a pair of inner and outer resilient, shear/compression energizer rings, having respectively an inner or an outer annular surface sealingly opposing a respective circumferential wall of the seal groove, with an opposite inner or outer annular surface sealingly opposing a rigid ring;
the rigid rings being positioned intermediate the end walls of the groove during assembly of the cutter on the bearing shaft and exposed to and moved axially by the dynamic pressure differentials between the lubricant and the ambient drilling fluid;
the axial width of the engaged rigid rings being less than the axial, minimum width of the seal groove when the cutter is thrust outwardly on the bearing shaft to define at least one axial clearance to permit unrestricted axial movement of the rigid rings between the end walls of the groove when the cutter moves relative to the bearing shaft;
each seal assembly half having energizer rings with load deflection curves wherein:
DH >Ap S
DC >Ap S[(S-1)/S]1/2 
DH =Assembly deflection of shaft seal ring with bearing thrust faces in contact (in.);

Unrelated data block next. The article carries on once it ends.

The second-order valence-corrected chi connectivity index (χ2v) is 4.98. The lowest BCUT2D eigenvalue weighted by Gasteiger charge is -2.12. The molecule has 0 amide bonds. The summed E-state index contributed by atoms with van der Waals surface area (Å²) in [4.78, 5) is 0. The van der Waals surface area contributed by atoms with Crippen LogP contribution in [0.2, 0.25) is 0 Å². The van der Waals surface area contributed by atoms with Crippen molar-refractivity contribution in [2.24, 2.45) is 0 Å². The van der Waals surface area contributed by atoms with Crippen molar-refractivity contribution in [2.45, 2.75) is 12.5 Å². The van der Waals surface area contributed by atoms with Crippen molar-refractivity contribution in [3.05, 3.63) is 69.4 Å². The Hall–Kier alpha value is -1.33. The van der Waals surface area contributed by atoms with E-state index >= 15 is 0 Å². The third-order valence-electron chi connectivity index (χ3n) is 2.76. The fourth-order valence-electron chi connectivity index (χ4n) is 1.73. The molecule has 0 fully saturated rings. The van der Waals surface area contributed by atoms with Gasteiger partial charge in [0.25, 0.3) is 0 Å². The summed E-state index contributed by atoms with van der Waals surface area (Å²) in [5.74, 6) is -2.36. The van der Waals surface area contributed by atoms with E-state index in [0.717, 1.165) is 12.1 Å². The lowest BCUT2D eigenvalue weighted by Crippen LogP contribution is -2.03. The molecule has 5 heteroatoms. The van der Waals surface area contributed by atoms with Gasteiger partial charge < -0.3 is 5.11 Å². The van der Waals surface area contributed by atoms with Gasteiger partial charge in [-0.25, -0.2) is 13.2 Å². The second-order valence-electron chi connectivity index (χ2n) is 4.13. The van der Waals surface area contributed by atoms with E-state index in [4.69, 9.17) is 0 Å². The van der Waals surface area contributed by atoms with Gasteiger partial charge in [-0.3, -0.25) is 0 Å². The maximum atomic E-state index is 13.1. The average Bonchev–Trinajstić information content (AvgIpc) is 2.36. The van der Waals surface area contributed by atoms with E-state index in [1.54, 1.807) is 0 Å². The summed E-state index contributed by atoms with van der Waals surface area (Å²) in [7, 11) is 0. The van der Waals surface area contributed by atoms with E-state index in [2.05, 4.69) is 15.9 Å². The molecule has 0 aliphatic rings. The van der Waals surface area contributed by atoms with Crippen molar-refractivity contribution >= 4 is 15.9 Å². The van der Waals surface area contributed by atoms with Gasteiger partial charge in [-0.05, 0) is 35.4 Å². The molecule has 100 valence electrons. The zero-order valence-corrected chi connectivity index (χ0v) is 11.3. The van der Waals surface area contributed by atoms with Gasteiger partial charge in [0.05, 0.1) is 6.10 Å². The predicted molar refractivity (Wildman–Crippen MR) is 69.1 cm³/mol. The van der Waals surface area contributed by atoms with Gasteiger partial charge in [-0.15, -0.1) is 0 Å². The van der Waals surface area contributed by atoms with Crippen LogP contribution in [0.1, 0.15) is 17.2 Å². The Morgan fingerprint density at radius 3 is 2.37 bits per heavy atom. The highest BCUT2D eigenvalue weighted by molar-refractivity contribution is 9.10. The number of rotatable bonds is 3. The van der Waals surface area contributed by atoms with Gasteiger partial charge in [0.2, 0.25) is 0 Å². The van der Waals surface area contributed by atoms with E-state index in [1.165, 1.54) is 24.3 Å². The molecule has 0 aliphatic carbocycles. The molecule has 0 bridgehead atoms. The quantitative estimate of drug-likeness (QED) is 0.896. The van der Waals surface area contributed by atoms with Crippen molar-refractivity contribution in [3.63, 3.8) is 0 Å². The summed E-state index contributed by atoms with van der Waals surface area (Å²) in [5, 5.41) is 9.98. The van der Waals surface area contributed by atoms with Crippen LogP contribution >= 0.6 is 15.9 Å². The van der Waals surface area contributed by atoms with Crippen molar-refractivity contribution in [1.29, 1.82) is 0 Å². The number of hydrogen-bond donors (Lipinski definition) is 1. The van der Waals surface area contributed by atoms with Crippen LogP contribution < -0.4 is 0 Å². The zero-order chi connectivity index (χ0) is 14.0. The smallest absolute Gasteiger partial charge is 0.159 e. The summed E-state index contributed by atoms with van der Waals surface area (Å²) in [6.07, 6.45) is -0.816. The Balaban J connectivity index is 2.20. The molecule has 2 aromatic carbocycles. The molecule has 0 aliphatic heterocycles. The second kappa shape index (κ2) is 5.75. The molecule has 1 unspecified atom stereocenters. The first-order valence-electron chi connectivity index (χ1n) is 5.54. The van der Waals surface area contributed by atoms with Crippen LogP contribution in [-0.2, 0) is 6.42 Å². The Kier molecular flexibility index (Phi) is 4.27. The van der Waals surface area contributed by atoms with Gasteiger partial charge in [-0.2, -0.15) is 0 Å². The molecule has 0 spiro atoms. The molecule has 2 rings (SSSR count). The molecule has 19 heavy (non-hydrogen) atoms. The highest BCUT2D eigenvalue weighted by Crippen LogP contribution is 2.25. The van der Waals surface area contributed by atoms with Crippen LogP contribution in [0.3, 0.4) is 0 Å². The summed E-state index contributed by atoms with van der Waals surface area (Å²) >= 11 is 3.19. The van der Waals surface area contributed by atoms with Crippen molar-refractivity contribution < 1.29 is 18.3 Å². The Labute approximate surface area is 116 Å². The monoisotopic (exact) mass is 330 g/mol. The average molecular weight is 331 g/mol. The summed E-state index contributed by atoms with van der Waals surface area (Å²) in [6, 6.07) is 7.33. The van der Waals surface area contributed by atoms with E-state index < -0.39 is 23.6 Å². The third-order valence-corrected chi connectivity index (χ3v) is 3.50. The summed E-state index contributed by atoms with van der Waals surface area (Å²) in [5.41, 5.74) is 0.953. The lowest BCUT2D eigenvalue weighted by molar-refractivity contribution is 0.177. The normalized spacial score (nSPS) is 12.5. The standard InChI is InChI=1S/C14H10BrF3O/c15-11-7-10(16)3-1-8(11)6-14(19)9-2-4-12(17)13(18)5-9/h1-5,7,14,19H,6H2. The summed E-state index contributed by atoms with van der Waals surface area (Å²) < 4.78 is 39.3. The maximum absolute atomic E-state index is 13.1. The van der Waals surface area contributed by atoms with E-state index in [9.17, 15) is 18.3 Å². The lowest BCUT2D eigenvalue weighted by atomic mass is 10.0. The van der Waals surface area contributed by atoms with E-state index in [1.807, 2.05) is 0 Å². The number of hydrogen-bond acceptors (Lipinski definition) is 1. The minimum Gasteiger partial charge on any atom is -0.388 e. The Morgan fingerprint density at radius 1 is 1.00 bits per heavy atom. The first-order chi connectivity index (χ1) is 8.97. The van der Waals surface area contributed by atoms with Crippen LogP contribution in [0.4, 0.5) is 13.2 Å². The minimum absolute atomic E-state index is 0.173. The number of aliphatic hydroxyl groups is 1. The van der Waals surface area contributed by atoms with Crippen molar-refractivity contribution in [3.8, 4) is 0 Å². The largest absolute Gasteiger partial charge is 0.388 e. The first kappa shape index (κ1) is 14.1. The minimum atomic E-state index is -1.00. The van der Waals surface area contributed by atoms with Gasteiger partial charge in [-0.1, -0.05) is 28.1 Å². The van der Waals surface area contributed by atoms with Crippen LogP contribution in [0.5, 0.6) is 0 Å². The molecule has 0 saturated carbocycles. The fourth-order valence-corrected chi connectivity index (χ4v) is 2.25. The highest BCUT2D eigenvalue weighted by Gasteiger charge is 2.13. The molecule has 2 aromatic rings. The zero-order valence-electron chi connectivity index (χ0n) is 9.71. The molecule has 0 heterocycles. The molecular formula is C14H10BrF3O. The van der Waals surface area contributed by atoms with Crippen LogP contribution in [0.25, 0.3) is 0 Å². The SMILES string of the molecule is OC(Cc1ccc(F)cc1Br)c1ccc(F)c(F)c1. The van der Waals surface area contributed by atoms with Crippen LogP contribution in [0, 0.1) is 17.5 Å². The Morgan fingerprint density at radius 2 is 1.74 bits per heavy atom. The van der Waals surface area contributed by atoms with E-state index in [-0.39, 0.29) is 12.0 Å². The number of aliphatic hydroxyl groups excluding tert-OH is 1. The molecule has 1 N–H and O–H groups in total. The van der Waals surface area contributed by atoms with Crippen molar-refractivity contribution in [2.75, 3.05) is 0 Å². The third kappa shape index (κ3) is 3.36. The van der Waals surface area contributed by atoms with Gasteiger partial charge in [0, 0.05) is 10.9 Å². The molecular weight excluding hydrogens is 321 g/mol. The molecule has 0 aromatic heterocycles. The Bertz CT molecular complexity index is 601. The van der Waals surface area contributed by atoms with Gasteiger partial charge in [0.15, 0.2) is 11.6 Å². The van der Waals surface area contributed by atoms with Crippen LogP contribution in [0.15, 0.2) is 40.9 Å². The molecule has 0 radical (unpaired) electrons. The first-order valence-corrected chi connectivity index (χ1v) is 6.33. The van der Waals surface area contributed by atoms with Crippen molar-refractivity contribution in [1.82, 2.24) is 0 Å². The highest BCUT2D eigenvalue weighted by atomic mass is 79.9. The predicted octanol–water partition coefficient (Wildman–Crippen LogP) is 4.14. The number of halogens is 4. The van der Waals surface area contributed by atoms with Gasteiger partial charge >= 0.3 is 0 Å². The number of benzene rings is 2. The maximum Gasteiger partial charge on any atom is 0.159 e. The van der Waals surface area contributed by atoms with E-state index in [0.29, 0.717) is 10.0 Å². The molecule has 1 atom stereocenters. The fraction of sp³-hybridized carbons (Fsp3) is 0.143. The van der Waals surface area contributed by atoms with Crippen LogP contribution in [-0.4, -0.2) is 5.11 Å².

DC =Assembly deflection of cutter seal ring with bearing thrust faces in contact (in.);
Ap =Axial cutter play (in.);
S=Ratio seal to cutter movement.
2. The invention defined by claim 1 wherein there is a clearance between each rigid and the opposed radial wall of the groove, and the inner energizer ring has greater rigidity than the outer energizer ring.
3. The invention defined by claim 1 wherein:
DC ≃DH [(S-1)/S]1/2 
4. The invention defined by claim 3 wherein there is a clearance between each rigid ring and the opposed radial wall of the groove, and the inner energizer ring has greater rigidity than the outer energizer ring.

This invention is related to, and is a continuation-in-part of, a previous application: "Earth Boring Bit With Improved Rigid Face Seal Assembly", Ser. No. 733,435, filed May 13, 1985, which is a continuation-in-part of application Ser. No. 542,801 filed Oct. 17, 1983 matured into U.S. Pat. No. 4,516,641, Earth Boring Bit With Pressure Compensating Rigid Face Seal, May 14, 1985.